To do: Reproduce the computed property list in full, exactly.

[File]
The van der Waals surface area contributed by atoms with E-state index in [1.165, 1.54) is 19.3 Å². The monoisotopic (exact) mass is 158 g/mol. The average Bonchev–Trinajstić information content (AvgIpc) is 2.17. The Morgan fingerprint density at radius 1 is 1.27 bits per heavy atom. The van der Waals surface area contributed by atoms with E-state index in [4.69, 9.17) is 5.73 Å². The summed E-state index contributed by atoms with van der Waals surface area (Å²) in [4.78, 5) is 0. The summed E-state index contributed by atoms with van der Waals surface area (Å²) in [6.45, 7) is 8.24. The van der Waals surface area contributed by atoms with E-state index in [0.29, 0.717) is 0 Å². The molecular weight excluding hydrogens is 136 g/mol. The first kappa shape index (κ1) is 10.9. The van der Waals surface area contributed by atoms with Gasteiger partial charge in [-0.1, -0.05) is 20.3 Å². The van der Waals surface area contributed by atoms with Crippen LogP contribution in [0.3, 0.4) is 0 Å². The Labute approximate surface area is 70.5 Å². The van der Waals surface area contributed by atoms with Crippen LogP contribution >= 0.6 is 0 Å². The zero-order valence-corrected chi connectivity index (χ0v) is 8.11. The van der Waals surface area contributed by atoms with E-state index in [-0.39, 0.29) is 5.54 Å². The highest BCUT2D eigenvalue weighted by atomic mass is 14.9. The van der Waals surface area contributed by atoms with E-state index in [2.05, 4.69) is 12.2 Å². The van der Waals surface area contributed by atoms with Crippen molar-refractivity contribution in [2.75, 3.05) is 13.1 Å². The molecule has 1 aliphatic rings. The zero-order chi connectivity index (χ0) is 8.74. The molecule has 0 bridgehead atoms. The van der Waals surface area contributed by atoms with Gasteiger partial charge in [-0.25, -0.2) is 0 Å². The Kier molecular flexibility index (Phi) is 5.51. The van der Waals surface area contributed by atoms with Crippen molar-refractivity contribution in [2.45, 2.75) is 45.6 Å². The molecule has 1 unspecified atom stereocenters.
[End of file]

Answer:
The van der Waals surface area contributed by atoms with E-state index in [1.165, 1.54) is 19.3 Å². The monoisotopic (exact) mass is 158 g/mol. The average Bonchev–Trinajstić information content (AvgIpc) is 2.17. The Morgan fingerprint density at radius 1 is 1.27 bits per heavy atom. The van der Waals surface area contributed by atoms with E-state index in [4.69, 9.17) is 5.73 Å². The summed E-state index contributed by atoms with van der Waals surface area (Å²) in [4.78, 5) is 0. The summed E-state index contributed by atoms with van der Waals surface area (Å²) in [6.45, 7) is 8.24. The van der Waals surface area contributed by atoms with E-state index in [0.29, 0.717) is 0 Å². The molecular weight excluding hydrogens is 136 g/mol. The first kappa shape index (κ1) is 10.9. The van der Waals surface area contributed by atoms with Gasteiger partial charge in [-0.1, -0.05) is 20.3 Å². The van der Waals surface area contributed by atoms with Crippen LogP contribution in [0.3, 0.4) is 0 Å². The Labute approximate surface area is 70.5 Å². The van der Waals surface area contributed by atoms with Crippen LogP contribution >= 0.6 is 0 Å². The zero-order valence-corrected chi connectivity index (χ0v) is 8.11. The van der Waals surface area contributed by atoms with E-state index in [-0.39, 0.29) is 5.54 Å². The highest BCUT2D eigenvalue weighted by atomic mass is 14.9. The van der Waals surface area contributed by atoms with E-state index in [2.05, 4.69) is 12.2 Å². The van der Waals surface area contributed by atoms with Crippen molar-refractivity contribution in [2.75, 3.05) is 13.1 Å². The molecule has 1 aliphatic rings. The zero-order chi connectivity index (χ0) is 8.74. The molecule has 0 bridgehead atoms. The van der Waals surface area contributed by atoms with Gasteiger partial charge in [-0.25, -0.2) is 0 Å². The Kier molecular flexibility index (Phi) is 5.51. The van der Waals surface area contributed by atoms with Crippen molar-refractivity contribution in [2.45, 2.75) is 45.6 Å². The molecule has 1 unspecified atom stereocenters.